I wrote about a toy line I'd never really looked twice at before the other day: SPACE ACE. Not to be confused with the Ron Turner magazine we promote of the same name, the SPACE ACE toy generated a few intriguing responses.
Its obviously got a keen following and judging by the number of sites on the net covering it and the actual video arcade machines, the following is quite big. The toys are based on a 1980's video game which will gave the toys that crossover appeal with the retro gamer guys, something I've just never caught onto.
All of the toys I've found online appear to be knockoffs of other toys, which I find odd if it was such a popular video game. The toys, or at least one, the Space Ace Robot Playset, cross over into Action Figure collecting and Blackstarr, which you read all about on the cool LITTLE WEIRDO's.
Here are the two pictures of Space Ace toys I've found online on Ebay over the years and I'm looking at them now in a whole new light. These are just a couple of the toys and collectables that were made. For a more complete listing visit the uber-ace Dragon's Lair Fans site.
SPACE SET and WALKIE TALKIE [Larami]
These two Larami knockoffs feature the Space Ace backing card but I imagine the toys have nothing to do with the game. I say this because both of these are ripoffs of other more established rack toy lines: Flash Gordon [Larami as well?] and Buck Rogers [HG Toys]. The original toys are shown below:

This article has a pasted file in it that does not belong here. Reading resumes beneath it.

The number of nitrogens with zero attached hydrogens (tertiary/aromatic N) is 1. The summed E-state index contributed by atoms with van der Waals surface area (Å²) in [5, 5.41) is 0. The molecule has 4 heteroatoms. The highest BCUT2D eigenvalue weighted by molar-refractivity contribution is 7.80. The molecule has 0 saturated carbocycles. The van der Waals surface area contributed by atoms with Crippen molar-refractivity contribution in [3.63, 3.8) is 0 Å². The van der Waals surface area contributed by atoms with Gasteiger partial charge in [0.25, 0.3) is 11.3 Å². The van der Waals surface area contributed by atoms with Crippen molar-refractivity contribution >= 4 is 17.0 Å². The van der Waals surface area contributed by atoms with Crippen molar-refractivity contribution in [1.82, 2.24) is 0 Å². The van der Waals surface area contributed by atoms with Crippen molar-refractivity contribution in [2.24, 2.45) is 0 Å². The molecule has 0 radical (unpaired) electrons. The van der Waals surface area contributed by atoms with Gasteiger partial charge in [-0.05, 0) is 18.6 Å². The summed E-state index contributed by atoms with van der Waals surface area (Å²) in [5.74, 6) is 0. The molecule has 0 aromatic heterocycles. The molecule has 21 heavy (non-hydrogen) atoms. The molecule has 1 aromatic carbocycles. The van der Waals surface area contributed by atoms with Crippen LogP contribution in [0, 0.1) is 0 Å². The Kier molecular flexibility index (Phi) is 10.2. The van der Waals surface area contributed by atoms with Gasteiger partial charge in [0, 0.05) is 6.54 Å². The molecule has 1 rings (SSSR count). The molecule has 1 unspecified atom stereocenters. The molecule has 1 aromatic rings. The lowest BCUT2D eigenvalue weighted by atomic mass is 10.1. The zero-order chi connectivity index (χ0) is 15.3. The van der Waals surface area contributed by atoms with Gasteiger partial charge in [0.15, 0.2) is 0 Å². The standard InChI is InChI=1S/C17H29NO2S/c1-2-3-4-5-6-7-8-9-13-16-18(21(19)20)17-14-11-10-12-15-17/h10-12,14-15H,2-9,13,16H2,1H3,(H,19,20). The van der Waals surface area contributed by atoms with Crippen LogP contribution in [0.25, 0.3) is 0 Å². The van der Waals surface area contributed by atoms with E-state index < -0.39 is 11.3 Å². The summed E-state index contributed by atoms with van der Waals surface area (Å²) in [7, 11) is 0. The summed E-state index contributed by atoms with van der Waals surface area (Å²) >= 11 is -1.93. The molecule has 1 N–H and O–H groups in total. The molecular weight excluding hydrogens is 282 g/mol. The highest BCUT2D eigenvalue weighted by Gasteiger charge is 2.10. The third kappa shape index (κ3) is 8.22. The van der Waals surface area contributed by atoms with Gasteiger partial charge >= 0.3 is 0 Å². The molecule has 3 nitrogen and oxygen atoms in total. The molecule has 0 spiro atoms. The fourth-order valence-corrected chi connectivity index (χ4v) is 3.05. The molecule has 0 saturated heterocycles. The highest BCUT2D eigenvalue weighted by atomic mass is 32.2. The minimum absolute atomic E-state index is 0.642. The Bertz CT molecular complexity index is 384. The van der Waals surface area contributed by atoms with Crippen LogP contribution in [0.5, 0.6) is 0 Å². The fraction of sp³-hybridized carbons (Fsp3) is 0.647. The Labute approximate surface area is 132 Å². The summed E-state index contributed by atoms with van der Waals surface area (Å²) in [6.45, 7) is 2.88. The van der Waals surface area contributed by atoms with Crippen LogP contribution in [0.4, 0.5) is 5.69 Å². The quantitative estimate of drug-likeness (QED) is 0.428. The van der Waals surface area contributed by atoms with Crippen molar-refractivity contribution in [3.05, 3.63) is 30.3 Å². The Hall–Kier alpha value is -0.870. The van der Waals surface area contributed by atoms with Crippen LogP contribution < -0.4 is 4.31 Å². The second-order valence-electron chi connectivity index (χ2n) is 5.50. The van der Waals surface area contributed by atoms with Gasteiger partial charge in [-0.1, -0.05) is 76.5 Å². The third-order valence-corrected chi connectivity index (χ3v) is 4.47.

Arto is a big fan of SPACE ACE and recently wrote in with some cool memories and pictures of some neat paper collectables:
Your blog posting of Space Ace toys today was a happy coincidence, because I [have] an original Space Ace press kit from 1984! So I dug it up for a couple of (shoddy, sorry) piccies. Got the press kit at the Animation Days held in Helsinki back in '84.
Don Bluth, an ex-animator at Disney who had started his own company, was a pioneering figure introducing arcade games that had animated sequences advancing the game - and as such being precursors of today's video games. Having introduced their pioneering game effort Dragon's Lair some time earlier, Space Ace was their second major video game production, premiering in 1984.
The press kit is a lavish package with game presentation, press releases, and numerous brochures featuring both Dragon's Lair and Bluth Animation's then-in-production first full-length animation The Secret of NIMH. There is also a set of 10 promotional b/w production stills of Space Ace. To give the press kit a vintage feel, also a brochure for Panasonic Laserdisc player is included!
Any more Space Ace memorabilia in your collections readers?